Arkansas courts consider the lex loci delicti doctrine and Dr. Robert A. Leflar's five choice-influencing factors in conjunction when analyzing choice of law problems. Ganey v. Kawasaki Motors Corp., U.S.A., 234 S.W.3d 838, 847 (Ark. 2006); Schubert v. Target Stores, Inc., 201 S.W.3d 917, 922-23 (Ark. 2005). “Under the doctrine of lex loci delicti, the law of the place where the wrong took place is the proper choice of law.” Ganey, 234 S.W.3d at 846. The five choice-influencing factors, promulgated by Dr. Leflar, include (1) predictability of results, (2) maintenance of interstate and international order, (3) simplification of the judicial task, (4) advancement of the forum's governmental interests, and (5) application of the better rule of law. Id. The Leflar factors, however, are used only to soften “a rigid formulaic application” of the lex loci delicti doctrine. See Gomez v. ITT Educ. Servs., Inc., 71 S.W.3d 542, 546 (Ark. 2002). In the case at bar, those factors are inapposite. The implantation surgery that resulted in Ms. Cooper's alleged injuries took place in Arkansas where Ms. Cooper is a resident. Accordingly, Arkansas's substantive law governs this case.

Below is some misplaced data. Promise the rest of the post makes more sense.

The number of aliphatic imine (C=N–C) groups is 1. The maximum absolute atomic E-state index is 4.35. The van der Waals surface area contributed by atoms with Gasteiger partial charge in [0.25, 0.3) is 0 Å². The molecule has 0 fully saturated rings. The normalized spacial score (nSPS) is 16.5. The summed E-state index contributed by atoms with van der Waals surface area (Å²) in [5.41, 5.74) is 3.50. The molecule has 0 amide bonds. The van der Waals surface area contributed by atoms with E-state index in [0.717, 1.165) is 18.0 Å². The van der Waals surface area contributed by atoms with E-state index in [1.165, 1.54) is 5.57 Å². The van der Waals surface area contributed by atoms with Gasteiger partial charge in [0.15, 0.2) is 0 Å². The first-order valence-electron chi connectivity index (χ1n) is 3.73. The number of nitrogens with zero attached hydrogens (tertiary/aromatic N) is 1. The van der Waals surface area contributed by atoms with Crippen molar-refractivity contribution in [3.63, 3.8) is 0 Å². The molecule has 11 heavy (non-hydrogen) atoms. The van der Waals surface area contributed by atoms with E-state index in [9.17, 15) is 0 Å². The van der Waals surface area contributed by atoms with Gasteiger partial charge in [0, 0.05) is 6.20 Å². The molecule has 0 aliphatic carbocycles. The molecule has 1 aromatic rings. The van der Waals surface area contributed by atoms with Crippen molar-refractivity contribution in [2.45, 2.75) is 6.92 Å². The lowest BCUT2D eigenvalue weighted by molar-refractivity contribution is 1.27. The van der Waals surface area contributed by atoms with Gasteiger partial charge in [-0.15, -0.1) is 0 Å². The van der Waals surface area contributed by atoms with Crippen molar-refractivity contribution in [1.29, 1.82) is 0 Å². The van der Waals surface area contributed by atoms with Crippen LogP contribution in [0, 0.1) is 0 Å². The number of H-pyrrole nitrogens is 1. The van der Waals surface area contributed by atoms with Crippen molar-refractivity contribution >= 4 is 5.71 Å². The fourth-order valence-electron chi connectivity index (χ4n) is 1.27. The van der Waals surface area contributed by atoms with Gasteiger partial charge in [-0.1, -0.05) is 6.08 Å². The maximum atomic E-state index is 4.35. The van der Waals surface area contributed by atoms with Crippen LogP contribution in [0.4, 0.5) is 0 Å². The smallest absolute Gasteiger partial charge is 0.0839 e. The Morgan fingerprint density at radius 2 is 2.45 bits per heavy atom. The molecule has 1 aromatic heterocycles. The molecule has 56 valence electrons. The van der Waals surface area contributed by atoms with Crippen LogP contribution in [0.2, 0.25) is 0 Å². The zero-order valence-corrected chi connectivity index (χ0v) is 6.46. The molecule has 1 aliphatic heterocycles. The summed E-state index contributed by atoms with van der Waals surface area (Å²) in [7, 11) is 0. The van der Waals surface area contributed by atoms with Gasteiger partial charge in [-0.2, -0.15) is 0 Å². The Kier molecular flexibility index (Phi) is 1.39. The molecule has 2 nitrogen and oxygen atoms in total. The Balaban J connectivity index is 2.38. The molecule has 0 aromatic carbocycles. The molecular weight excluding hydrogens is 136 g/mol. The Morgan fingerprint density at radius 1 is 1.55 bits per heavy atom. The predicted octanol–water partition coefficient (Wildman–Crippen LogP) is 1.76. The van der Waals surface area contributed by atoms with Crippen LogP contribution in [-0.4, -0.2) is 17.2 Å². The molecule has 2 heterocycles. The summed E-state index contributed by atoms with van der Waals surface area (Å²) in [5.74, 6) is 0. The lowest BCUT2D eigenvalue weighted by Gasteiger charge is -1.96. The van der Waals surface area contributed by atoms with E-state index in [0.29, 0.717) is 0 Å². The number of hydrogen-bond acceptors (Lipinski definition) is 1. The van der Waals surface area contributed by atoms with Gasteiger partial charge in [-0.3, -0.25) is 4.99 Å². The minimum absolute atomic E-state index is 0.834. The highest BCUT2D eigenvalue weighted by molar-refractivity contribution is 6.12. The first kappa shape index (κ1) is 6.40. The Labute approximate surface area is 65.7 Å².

III. Analysis

         Ethicon argues it is entitled to summary judgment because the plaintiff's claims are ...